Rich Taylor ’70 has a motto in his business that he uses every day: “The answer is yes; what’s the question?” Those who know him aren’t surprised that he lives his life following the same adage. Through giving back to a struggling community that helped him early in his career when he needed it the most, Rich practices what was taught to him in his years at Bergen Catholic: “A lot of the values and character that I learned came from my time at Bergen,” he says. Educated in Catholic school throughout his young life growing up in Wood-Ridge, when it came time for high school the choice wasn’t difficult. “About half a dozen guys from my town were going to Bergen Catholic, a group by the way who I still keep in touch with today, and I heard that the best went to Bergen so that’s where I wanted to go,” he says. Admittedly not the best student, Rich excelled at electrical and mechanical classes and clubs. “I was in the radio club, a mechanical kid with good hands. I wasn’t a great studier, but if I was interested in a subject, you couldn’t keep me away.”
After graduating from Bergen, Rich went to work at PSE&G, where he received extensive electrical and electronics training, and continued his education at night at the Bergen Vocational Technical School in Hackensack. Four years later he became a service technician at Rapid Pump & Meter Service Co. and four years after that founded Machinery Services Corporation in Paterson as a turnkey electrical and mechanical service company. In 1982 he purchased Rapid Pump and moved the company across town into an old silk mill built in 1992. “Paterson was once know as Silk City, the silk capital of the world,” he says. Rich met his future wife, Aleta in the first grade at Our Lady of the Assumption Grammar School and they were married in 1974. They are the parents of four now-grown children, all of whom now work in the family business in technical, administrative and management positions, including Brian ’93, a Bergen Catholic graduate.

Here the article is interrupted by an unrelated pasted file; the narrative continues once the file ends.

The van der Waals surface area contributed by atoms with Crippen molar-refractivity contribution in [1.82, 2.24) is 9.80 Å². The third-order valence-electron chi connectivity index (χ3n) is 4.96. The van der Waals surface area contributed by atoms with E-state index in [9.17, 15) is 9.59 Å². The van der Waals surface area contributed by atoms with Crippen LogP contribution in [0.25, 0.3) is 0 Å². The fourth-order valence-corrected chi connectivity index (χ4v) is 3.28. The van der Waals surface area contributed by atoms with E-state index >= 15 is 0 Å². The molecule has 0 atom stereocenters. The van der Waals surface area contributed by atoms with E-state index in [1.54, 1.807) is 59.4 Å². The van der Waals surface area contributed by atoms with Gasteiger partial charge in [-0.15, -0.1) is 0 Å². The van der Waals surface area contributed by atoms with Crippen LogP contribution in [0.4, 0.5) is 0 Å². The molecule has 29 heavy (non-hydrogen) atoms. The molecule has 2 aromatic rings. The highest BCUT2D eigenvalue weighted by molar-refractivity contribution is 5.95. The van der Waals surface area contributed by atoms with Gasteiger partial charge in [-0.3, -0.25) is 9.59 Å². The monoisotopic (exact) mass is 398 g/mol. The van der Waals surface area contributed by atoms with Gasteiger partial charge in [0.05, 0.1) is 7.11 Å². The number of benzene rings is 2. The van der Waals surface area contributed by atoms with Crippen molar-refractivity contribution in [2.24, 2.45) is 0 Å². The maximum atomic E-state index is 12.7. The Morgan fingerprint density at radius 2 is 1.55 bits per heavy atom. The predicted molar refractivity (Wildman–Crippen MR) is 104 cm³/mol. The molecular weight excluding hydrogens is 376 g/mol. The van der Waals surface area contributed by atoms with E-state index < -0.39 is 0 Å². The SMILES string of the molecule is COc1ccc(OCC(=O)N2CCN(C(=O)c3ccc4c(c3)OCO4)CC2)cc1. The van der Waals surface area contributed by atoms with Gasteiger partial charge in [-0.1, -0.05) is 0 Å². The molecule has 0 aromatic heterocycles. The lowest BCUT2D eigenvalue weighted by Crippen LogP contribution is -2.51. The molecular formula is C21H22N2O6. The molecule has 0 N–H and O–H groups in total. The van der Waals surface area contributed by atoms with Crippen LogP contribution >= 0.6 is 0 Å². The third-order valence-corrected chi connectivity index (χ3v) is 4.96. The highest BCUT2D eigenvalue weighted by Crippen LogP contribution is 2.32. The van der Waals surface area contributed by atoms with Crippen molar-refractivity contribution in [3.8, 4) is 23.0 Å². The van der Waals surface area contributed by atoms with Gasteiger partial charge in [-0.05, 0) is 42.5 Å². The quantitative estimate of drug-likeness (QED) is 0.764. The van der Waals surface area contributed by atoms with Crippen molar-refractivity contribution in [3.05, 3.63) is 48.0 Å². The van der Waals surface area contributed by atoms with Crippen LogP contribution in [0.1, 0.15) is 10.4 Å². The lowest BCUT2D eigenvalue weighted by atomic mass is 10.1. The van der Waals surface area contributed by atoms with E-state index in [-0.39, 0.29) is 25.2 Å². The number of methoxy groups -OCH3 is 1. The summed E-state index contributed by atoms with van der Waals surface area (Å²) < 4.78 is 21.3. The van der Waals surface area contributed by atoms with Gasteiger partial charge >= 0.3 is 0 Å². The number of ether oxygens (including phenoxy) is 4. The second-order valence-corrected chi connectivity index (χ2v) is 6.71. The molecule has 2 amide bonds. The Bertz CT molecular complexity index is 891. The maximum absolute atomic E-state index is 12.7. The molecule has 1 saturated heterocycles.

Still based in Paterson, Taylor feels connected to this once major industrial city that has seen its share of hard- ships. “When I was going into business in the late ’70s Paterson was having its challenges, but I was able to come in at a fairly low cost and gain a foothold in my industry and for that I am grateful,” he says. So he has stayed put while other businesses have left and has invested strongly in the Paterson community as well. “It was instilled in me that when you make money you can’t keep it all; you have to give back. You have to give it away in order to keep it.” As a result he and Aleta have focused their giving on service to the poor, service to recovery from all types of addictions and helping support vocations to the priesthood and religious life. Two local Paterson organizations that remain near and dear to them are Oasis, which works to change the lives of women and children through programs to feed, clothe, educate and empower them, and Eva’s Village, whose mission is to feed the hungry, shelter the homeless, treat the addicted and provide medical care to the poor. “These are amazing places that transform lives,” says Rich. “What they do is instill hope within people and help get them back into the workplace, providing advantages they would never have had.”
Early on Rich knew that he was given a special opportunity at Bergen Catholic and worked hard to take full advantage of everything he had learned. “What I wanted was to be something in my life and to give back and, along with what was already within me, Bergen Catholic gave me the moral character and the fortitude to do it,” he says.